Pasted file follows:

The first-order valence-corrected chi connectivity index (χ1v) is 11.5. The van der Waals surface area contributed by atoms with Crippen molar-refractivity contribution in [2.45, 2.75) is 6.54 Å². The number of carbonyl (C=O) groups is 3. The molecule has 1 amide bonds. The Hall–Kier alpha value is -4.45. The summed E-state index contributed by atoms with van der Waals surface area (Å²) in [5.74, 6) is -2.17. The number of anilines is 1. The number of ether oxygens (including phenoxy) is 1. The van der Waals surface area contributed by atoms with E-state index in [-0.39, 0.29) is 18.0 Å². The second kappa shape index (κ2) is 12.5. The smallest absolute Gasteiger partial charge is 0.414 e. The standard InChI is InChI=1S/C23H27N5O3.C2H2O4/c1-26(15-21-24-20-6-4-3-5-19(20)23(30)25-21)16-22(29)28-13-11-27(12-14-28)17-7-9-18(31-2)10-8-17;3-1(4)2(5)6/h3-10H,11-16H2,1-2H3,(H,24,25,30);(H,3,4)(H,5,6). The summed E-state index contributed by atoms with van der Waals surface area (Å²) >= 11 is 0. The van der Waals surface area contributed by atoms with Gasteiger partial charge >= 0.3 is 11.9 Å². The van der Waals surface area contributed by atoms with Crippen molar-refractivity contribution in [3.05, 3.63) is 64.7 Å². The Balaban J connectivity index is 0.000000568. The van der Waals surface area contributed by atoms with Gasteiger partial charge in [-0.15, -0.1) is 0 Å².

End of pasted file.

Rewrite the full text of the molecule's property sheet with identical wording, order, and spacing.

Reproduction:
The first-order valence-corrected chi connectivity index (χ1v) is 11.5. The van der Waals surface area contributed by atoms with Crippen molar-refractivity contribution in [2.45, 2.75) is 6.54 Å². The number of carbonyl (C=O) groups is 3. The molecule has 1 amide bonds. The Hall–Kier alpha value is -4.45. The summed E-state index contributed by atoms with van der Waals surface area (Å²) in [5.74, 6) is -2.17. The number of anilines is 1. The number of ether oxygens (including phenoxy) is 1. The van der Waals surface area contributed by atoms with E-state index in [-0.39, 0.29) is 18.0 Å². The second kappa shape index (κ2) is 12.5. The smallest absolute Gasteiger partial charge is 0.414 e. The standard InChI is InChI=1S/C23H27N5O3.C2H2O4/c1-26(15-21-24-20-6-4-3-5-19(20)23(30)25-21)16-22(29)28-13-11-27(12-14-28)17-7-9-18(31-2)10-8-17;3-1(4)2(5)6/h3-10H,11-16H2,1-2H3,(H,24,25,30);(H,3,4)(H,5,6). The summed E-state index contributed by atoms with van der Waals surface area (Å²) >= 11 is 0. The van der Waals surface area contributed by atoms with Gasteiger partial charge >= 0.3 is 11.9 Å². The van der Waals surface area contributed by atoms with Crippen molar-refractivity contribution in [3.05, 3.63) is 64.7 Å². The Balaban J connectivity index is 0.000000568. The van der Waals surface area contributed by atoms with Gasteiger partial charge in [-0.15, -0.1) is 0 Å².